War Powers: How the Imperial Presidency Hijacked the Constitution

Capa
Macmillan, 02/05/2006 - 320 páginas
A "compelling and unnerving" assessment of how the Constitution has been distorted to accomodate the drive to empire (The Washington Post)

Concerned about the dangers of unchecked executive power, the Founding Fathers deliberately assigned Congress the sole authority to make war. But the last time Congress did so was in 1941, after the Japanese attack on Pearl Harbor--since then, every president from Harry Truman to George W. Bush has used military force in pursuit of imperial objectives without congressional authorization. In vivid detail, War Powers recounts this story of subversion from above. Drawing on congressional hearings, Supreme Court opinions, media reports, and scholarly accounts, legal historian Peter Irons examines how the Constitution has been stretched, distorted, and violated as presidents usurped a shared, solemn power--eschewing congressional approval and often suspending civil liberties in the process.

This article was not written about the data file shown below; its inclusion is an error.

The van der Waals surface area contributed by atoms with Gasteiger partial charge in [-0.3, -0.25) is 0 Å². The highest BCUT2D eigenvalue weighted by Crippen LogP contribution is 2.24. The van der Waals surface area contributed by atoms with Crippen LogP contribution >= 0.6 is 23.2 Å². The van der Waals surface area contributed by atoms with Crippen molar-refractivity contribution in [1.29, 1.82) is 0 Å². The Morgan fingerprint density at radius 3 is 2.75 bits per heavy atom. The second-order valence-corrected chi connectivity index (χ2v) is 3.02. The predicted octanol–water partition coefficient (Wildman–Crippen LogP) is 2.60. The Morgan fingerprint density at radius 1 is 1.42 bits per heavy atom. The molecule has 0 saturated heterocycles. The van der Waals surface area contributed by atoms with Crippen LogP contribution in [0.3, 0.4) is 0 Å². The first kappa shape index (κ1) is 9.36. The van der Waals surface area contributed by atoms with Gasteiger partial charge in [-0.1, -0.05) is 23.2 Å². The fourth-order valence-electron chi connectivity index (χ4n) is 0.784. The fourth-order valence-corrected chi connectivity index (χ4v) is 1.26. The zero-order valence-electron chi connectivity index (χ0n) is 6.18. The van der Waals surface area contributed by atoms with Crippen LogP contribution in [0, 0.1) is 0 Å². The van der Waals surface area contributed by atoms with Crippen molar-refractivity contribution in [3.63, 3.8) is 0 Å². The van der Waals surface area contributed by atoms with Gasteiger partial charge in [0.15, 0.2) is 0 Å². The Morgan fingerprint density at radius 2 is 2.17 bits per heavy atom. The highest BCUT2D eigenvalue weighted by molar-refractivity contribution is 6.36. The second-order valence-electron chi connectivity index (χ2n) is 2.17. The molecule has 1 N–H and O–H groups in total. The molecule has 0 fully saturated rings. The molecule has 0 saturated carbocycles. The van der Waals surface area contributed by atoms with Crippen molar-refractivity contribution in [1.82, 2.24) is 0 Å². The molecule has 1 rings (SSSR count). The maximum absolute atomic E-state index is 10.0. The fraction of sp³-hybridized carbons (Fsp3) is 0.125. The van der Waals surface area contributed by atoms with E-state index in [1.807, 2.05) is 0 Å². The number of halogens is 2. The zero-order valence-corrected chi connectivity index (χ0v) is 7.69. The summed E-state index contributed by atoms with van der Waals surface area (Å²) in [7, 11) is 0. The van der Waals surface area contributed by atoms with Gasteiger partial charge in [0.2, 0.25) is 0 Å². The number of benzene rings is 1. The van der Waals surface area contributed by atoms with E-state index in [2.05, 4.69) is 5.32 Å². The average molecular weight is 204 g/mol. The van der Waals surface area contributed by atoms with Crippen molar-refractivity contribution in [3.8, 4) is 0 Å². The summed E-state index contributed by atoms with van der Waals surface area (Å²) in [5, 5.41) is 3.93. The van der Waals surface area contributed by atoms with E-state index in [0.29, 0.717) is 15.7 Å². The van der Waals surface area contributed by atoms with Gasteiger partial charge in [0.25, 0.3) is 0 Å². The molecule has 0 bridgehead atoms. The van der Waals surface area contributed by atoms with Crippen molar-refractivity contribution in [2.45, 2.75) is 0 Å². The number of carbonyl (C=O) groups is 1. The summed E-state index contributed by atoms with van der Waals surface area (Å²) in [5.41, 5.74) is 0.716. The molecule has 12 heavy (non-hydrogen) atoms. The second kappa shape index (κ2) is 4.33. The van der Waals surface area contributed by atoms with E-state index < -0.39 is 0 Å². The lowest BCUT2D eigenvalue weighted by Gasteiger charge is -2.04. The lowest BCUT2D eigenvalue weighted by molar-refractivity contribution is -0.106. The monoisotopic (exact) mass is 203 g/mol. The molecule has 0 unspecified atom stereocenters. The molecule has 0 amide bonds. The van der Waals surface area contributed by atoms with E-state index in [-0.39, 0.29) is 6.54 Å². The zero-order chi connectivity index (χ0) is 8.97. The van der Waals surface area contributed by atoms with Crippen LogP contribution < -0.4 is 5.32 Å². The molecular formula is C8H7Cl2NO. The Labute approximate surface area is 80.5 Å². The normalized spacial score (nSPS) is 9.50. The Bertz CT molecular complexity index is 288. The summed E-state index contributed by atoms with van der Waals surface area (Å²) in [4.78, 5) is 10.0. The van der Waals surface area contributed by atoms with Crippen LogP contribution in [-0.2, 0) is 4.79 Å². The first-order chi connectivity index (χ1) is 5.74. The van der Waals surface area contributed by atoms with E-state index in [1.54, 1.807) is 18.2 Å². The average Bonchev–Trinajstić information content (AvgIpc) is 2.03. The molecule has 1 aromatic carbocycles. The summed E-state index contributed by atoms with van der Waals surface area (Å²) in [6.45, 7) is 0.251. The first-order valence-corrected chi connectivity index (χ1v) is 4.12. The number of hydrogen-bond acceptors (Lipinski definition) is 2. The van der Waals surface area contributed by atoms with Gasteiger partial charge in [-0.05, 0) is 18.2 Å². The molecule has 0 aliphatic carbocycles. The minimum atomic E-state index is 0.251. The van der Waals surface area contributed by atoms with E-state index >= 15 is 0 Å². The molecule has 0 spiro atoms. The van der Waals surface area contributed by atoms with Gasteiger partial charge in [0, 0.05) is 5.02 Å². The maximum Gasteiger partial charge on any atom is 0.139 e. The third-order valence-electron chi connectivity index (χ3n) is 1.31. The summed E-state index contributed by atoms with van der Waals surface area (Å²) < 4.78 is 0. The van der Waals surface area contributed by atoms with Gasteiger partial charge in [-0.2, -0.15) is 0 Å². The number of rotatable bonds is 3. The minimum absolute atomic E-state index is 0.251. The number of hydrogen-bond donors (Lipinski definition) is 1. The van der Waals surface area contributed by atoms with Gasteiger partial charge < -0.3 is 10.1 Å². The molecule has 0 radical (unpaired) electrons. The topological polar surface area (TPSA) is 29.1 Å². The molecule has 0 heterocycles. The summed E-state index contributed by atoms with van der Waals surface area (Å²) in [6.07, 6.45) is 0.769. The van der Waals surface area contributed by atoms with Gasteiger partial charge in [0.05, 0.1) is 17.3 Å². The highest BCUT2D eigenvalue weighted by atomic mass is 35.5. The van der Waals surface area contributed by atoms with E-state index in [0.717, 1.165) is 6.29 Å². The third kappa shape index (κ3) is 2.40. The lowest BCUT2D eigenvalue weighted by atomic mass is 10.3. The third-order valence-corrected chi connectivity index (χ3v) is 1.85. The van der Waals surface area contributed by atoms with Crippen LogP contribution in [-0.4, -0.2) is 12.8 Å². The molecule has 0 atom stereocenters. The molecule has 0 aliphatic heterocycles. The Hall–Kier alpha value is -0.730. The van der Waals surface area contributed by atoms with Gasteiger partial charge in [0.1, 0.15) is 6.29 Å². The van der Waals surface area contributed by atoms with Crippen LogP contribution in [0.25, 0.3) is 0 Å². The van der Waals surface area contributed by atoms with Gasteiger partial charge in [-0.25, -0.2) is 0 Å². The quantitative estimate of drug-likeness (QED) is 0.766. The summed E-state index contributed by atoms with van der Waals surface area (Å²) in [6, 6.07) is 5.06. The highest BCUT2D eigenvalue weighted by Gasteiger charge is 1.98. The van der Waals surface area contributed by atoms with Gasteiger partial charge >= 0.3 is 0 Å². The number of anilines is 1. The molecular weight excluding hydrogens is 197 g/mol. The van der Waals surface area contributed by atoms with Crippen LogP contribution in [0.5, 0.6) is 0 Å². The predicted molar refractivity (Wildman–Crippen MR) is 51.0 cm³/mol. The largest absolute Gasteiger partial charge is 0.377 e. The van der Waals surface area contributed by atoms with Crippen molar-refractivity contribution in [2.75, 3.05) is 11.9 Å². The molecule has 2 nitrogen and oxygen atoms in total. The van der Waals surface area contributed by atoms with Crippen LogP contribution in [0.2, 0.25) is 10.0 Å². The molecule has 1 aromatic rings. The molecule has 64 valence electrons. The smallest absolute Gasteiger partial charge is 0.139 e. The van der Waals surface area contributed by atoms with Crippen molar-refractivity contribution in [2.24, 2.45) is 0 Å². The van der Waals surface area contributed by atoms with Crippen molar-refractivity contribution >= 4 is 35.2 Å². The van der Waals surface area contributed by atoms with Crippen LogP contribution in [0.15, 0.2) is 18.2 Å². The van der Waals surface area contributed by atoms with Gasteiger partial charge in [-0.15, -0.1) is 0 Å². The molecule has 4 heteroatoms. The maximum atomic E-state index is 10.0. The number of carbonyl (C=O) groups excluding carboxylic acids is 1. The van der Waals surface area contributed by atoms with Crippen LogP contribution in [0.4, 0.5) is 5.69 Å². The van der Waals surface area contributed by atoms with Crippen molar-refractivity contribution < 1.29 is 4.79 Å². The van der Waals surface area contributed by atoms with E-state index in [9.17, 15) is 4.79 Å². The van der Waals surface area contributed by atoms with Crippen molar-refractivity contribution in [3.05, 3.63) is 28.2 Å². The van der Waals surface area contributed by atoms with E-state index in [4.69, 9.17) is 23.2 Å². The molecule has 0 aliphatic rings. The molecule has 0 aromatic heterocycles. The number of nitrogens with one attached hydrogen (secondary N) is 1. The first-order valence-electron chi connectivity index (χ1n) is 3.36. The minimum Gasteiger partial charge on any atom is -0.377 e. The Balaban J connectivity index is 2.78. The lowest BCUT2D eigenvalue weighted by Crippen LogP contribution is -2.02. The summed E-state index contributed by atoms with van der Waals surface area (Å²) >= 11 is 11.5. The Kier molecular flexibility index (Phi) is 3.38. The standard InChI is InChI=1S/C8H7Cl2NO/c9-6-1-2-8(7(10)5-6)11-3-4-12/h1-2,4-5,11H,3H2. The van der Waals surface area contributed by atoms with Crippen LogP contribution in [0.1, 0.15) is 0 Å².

An insightful and rousing history, War Powers takes us up to the recent preemptive invasion of Iraq, offering a necessary account of our most pressing contemporary constitutional crisis.

 

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WAR POWERS: How the Imperial Presidency Hijacked the Constitution

Procura do Utilizador  - Kirkus

Elect a president, get a war.By the lights of legal scholar Irons (Political Science/Univ. of California, San Diego; A People's History of the Supreme Court, 1999, etc.), the U.S. has gone to war with ... Ler crítica na íntegra

War powers: how the imperial presidency hijacked the Constitution

Procura do Utilizador  - Not Available - Book Verdict

Irons (political science, Univ. of California, San Diego; A People's History of the Supreme Court ) has made a career of interpreting constitutional history for general readers. Irons's latest book ... Ler crítica na íntegra

Índice

Introduction
1
Authority in the New Nation
28
Empire
45
All Wars
102
The Birth of
120
The Imperial
157
Vietnam
180
From the Gulf
205
The American
221
Conclusion
263
Notes
275
Suggested Readings and Sources
287
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Acerca do autor (2006)

A professor of political science at the University of California-San Diego,
Peter Irons is the author of numerous books, including A People's History of the Supreme Court, and editor and narrator of May It Please the Court. His writings have earned him an uprecedented five Silver Gavel awards from the American Bar Association.

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